PLEDGE NOW
Here and Now with Robin Young and Jeremy Hobson
Public radio's live
midday news program
With sponsorship from
Mathworks - Accelerating the pace of engineering and science
Accelerating the pace
of engineering and science
Tuesday, May 14, 2013

Who Should Get The Gene Test For Breast Cancer?

Flanked by G8 Foreign Ministers, U.S. actress Angelina Jolie, in her role as UN envoy, talks during a news conference regarding sexual violence against women in conflict, during the G8 Foreign Ministers meeting in London, Thursday, April, 11, 2013. (Alastair Grant/AP)

Flanked by G8 Foreign Ministers, U.S. actress Angelina Jolie, in her role as U.N. envoy, talks during a news conference regarding sexual violence against women in conflict, during the G8 Foreign Ministers meeting in London, Thursday, April, 11, 2013. (Alastair Grant/AP)

Movie star Angela Jolie, 37, who’s also a mother of six and a United Nations special envoy, has gone public about her decision to have a BRCA gene test and undergo a double mastectomy and reconstruction as a preventative measure.

Removal of the breasts for patients who carry a “faulty” BRCA1 or BRCA2 gene greatly reduces the risk for cancer.

Jolie’s op-ed in The New York Times raises questions for all women. How common is the gene mutation? Does having it mean you’ll have cancer? Who should be tested?

“For a BRCA1 or 2 carrier, we anticipate that the risk of them developing a breast cancer falls in the range of 56 to 87 percent.”

– Dr. Judy Boughey

Among those applauding Jolie’s op-ed is 40-year-old breast cancer patient Marla Dansky.  She also has the BRCA gene mutation and will undergo a double mastectomy at Duke University Medical Center, as well as have her ovaries and cervix removed.

“The more people talk about it, and the more people raise awareness about it, the bigger the community of people who are getting taken care of and who are surviving and living long lives,” Dansky told Here & Now’s Robin Young.

Dansky’s younger sister, her mother and her aunts all have been diagnosed with breast cancer. Her mother’s doctors advised her to get a double mastectomy and hysterectomy. Dansky insisted on having mammograms before considering the procedures. In the course of those tests, she discovered she had cancer in her breast and lymph nodes. She then got the BRCA gene test.

“In light of the results that I was BRCA1 positive, I made the decision to go with a double mastectomy and reconstruction,” Dansky said. “Also at that time, [I] was introduced to a separate oncology team that deals with ovaries, Fallopian tubes, cervical issues and also removal of the uterus.”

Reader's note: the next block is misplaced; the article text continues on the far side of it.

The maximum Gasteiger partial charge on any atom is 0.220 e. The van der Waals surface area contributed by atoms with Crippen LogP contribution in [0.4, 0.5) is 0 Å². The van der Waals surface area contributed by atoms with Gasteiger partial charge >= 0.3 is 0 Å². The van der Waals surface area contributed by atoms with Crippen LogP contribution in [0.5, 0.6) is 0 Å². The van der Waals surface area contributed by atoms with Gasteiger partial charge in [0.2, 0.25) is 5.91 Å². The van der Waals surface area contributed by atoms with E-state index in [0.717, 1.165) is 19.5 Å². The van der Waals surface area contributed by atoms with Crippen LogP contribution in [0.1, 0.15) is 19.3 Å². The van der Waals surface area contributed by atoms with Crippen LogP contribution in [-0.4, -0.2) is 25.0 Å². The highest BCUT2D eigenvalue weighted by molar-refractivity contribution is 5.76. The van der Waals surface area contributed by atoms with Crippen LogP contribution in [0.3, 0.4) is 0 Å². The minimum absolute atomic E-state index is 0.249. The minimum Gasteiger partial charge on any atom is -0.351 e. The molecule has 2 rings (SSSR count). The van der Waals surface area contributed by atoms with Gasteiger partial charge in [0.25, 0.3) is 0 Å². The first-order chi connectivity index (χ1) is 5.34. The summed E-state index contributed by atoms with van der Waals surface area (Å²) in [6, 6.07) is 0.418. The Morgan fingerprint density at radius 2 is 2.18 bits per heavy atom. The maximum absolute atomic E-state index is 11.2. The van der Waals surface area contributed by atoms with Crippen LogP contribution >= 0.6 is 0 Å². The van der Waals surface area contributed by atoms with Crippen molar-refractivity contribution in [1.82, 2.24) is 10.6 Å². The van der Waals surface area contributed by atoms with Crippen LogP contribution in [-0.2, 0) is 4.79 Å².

Dr. Judy Boughey, associate professor of surgery at the Mayo Clinic, says anywhere from one in 500 women to one in 800 women carry mutations in the BRCA1 or BRCA2 gene.

“For a BRCA1 or 2 carrier, we anticipate that the risk of them developing a breast cancer falls in the range of 56 to 87 percent,” Boughey said. “A double mastectomy decreases your risk of developing breast cancer by about 90 to 95 percent.”

Women referred for genetic testing are ones who have family history of breast cancer or ovarian cancer, Boughey said. The BRCA gene test costs about $4,000 and the majority of insurance companies cover it — if there is a family history.

The Mayo Clinic offers this guidance to women and men:

You might be at increased risk of having a BRCA gene mutation — and a candidate for BRCA gene testing — if you have:

  • A personal history of breast cancer diagnosed at a young age (premenopausal), breast cancer affecting both breasts (bilateral breast cancer), or both breast and ovarian cancers
  • A personal history of ovarian cancer and a close relative with ovarian cancer or premenopausal breast cancer or both
  • A history of breast cancer at a young age in two or more close relatives, such as your parents, siblings and children
  • A male relative with breast cancer
  • A family member who has both breast and ovarian cancers
  • A family member with bilateral breast cancer
  • Two or more relatives with ovarian cancer
  • A relative with a known BRCA1 or BRCA2 mutation
  • Ashkenazi (Eastern European) Jewish ancestry, with a close relative who has breast or ovarian cancer
  • Ashkenazi Jewish ancestry and a personal history of ovarian cancer

Do you think more women will start getting tested for genes related to breast cancer, as a result of Angelina Jolie’s op-ed? Tell us on our Facebook page or in the comments.

Guests:


Please follow our community rules when engaging in comment discussion on this site.
Robin and Jeremy

Robin Young and Jeremy Hobson host Here & Now, a live two-hour production of NPR and WBUR Boston.

May 26 5 Comments

As Lethal Heroin Overdose Numbers Rise, Families Find Solace In Organ Donation

Organ banks around the country have noted an increasing number of organs from donors who have died of overdoses.

May 26 3 Comments

NEADS Assistance Dog Bailey Graduates From Service Dog Training

NEADS provides dogs like Bailey, a yellow Labrador, for deaf and disabled Americans.

May 25 Comment

Celebrating The Class Of 2016: Peace Odiase

Odiase is one of two valedictorians at Fisk University, a historically black college in Nashville, Tennessee.

May 25 8 Comments

NEADS Service Dog Meets His Match

Here & Now has been tracking service dog Bailey, who recently met his new owner, since last year.